by Pat Fox
The old saying “they don’t make them like the use to”, especially when related to films, shows etc., is one that fills me with absolute contempt for the sad sack that uttered it. Of course they don’t bloody make them like the use to. The social, cultural and political environment that allowed them to be made has buggered off into the mists of history. Blazing Saddles (1974) and Taxi Driver (1976) couldn’t be made today because the social and cultural environment that made them relevant has been replaced. Doesn’t mean we can’t enjoy watching them, it’s just that life has moved on; we have our own social-economic and cultural issues that need addressing. So whining about not being able to make something today from 30 years ago is as stupid as actually making it today and somehow expecting people to have the same reaction.
Anyway here’s Badlands (1973). A film they couldn’t make today.
Set in 1959 and narrated by the impressionable Holly Sargis (Sissy Spacek), Badlands is the story of the cross-country crime and road trip of Holly and her violent, greaser, older boyfriend Kit Carruthers (Martin Sheen). After meeting by chance while Kit is working, Holly is slowly won over to him by his charm and James Dean looks. When Holly’s Father (Warren Oates) finds out his daughter has been dating a man 10 years her senior, he forbids her to see Kit again and, to show that neither he nor the film is messing around, shoots her dog. Kits attempts to get Holly to run away results in an altercation when he kills Holly’s Father. With a fake suicide to give them a head start, Kit and Holly head into the wide open of South Dakota and into the Bad Lands of Montana, leaving a trail of bullet riddled corpses along the way.
This movie can be hard to watch. Not because the killing is graphic or wantonly cruel, but because it’s casually done while the suggestible Holly provides a narration that justifies Kit’s actions. After a while you begin to ask how much of it is as it seems and how much is the idealistic Holly seeing it all through rose tinted glasses and romantic clichés. Even films such as Natural Born Killers (1994) didn’t have calm murder. It doesn’t glorify by any means which kind of makes it worse, the way they continue about their lives afterwards. But it isn’t the nonchalant action of killing that means this film wouldn’t be made today.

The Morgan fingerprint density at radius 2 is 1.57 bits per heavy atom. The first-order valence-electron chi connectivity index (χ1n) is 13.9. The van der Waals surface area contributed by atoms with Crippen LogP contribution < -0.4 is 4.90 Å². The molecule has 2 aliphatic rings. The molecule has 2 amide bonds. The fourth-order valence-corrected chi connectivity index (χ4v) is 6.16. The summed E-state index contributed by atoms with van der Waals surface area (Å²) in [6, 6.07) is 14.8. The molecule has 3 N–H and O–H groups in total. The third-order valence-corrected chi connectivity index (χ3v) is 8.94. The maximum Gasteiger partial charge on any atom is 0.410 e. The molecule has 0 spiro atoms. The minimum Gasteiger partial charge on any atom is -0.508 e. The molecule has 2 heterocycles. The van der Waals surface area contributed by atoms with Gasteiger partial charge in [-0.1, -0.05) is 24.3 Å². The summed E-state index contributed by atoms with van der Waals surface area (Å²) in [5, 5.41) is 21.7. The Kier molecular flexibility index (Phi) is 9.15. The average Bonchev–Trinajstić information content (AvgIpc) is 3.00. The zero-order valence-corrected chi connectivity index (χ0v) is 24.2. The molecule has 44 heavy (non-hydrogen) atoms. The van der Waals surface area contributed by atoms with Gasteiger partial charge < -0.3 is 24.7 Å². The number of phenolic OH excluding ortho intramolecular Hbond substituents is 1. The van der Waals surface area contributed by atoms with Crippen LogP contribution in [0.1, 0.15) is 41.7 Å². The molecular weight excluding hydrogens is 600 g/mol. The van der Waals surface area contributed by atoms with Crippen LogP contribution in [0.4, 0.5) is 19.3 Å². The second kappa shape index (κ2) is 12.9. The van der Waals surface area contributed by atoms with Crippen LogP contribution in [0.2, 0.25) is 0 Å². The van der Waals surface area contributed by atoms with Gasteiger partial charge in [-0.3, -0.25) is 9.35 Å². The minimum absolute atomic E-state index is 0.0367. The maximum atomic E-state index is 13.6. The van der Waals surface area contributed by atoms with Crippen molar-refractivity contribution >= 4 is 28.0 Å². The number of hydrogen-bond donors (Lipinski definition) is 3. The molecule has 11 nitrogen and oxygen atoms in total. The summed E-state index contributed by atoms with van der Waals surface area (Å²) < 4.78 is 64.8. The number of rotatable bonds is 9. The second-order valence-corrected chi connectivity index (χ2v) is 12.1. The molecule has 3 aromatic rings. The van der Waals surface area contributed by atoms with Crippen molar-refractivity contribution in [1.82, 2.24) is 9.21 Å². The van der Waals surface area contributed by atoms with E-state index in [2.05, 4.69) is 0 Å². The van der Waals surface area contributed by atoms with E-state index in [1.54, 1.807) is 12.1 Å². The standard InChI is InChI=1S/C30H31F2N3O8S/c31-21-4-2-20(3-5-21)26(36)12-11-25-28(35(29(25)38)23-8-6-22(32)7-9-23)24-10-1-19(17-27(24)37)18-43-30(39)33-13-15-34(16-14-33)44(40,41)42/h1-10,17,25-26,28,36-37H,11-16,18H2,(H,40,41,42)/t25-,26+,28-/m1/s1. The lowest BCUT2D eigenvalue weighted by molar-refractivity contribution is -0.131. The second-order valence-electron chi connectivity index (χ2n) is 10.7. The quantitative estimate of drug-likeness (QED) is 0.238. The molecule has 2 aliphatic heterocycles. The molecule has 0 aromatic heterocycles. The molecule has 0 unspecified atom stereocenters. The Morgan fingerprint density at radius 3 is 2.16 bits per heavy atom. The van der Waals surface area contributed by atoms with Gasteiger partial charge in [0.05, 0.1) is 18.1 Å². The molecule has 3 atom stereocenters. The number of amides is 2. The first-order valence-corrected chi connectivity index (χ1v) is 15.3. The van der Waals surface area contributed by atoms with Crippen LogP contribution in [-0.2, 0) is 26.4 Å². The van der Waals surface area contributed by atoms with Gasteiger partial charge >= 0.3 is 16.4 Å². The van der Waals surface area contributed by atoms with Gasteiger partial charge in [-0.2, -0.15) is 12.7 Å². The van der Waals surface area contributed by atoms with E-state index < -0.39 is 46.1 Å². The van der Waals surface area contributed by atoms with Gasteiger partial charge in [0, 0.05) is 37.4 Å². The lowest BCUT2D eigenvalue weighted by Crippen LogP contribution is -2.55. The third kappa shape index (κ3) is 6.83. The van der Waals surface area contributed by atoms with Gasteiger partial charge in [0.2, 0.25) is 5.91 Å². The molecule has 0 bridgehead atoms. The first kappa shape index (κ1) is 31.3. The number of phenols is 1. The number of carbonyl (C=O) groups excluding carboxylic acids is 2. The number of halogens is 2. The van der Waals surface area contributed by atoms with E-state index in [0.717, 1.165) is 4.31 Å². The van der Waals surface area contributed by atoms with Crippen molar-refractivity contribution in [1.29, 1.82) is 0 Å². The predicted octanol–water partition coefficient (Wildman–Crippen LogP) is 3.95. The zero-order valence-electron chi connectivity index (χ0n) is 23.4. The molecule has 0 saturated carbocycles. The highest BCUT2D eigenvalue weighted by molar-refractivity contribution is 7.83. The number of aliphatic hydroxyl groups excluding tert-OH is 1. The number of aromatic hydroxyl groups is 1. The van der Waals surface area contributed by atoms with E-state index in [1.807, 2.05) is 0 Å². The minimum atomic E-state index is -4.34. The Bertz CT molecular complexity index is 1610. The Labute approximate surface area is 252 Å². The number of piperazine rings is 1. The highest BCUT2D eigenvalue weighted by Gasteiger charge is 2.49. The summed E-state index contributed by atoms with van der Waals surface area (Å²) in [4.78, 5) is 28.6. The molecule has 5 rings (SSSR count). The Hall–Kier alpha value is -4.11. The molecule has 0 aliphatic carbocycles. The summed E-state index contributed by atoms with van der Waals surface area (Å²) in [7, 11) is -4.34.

No for that you’re going to need a little history lesson.
From 1965 till 1975, to give it a rough timeframe, America was at war with teenagers and Youth culture. Public demonstrations, student unrest in support of Civil Rights and against the Vietnam War, underground militant movements and bombing campaigns, new subcultures that were pro sex and drugs, police crackdowns and COINTELPRO, Kent State, Manson family, the list goes on. Americans began to fear the Youth. Bonnie and Clyde (1967) came out six years previous; movies like The Trip (1967) and Wild Angels (1968) were less counter-culture film and more those that played on the fears of Small Town America. Ideas that the Youth of America were only a small step away from rising up and killing all those around them was higher than in the subsequent fifty plus years. That fear, which someone like Kit and Holly could carry out their crimes, is not there anymore, or rather has diminished over time. It doesn’t have the cultural resonance meaning the impact would be wasted. As a result, it couldn’t be made today.
Which is a shame because despite that, it’s still a good movie. Like I said earlier you can still watch and enjoy films outside of that cultural period; it’s just that we have our own stuff to deal with.
Badlands is often described as a road movie and it sort of is though not to the same level of say Bonnie and Clyde. It style, in cinematography and mise en scene, owes less to The Wild One (1953) and more to The Wild Bunch (1969). Wide angle vista shots of the Montana Badlands and rivers of South Dakota; ambush fights and cross country chases and the occasional shootout, Badlands was very much a modern day Western in style and tone. Even the pre-mentioned casual killing feels more at home in a Western than in a crime or a road trip. The dialogue is few and far between, with only Holly’s narration running over it to give a sense of scope that leaves the film feeling as barren as the landscape, enhancing the wide open flavour of the film.
Spacek and Sheen seem to lack an onscreen romantic chemistry and it’s pretty obvious that it is on purpose. Holly is a 15 year old using romantic platitudes to describe her life on the run while Kit is an anti-social loner. Neither are really attracted to the other and it is a combination of loneliness and melancholy that keeps them both together.
The film comes with a Production Guide and includes a Making Of feature and the Original Trailer.
Badlands still has the same impression as a story today as it did in 1973. It just doesn’t have the same cultural and social impact it did when it came out.
Dir: Terrence Malick
Scr: Terrence Malick
Cast: Sissy Spacek, Martin Sheen, Warren Oates
Prd: Terrence Malick, Edward R.Pressman
DOP: Tak Fujimoto, Stevan Larner, Brian Probyn
Music: George Tipton, James Taylor
Runtime: 89 minutes
Badlands is available on Blu-Ray now.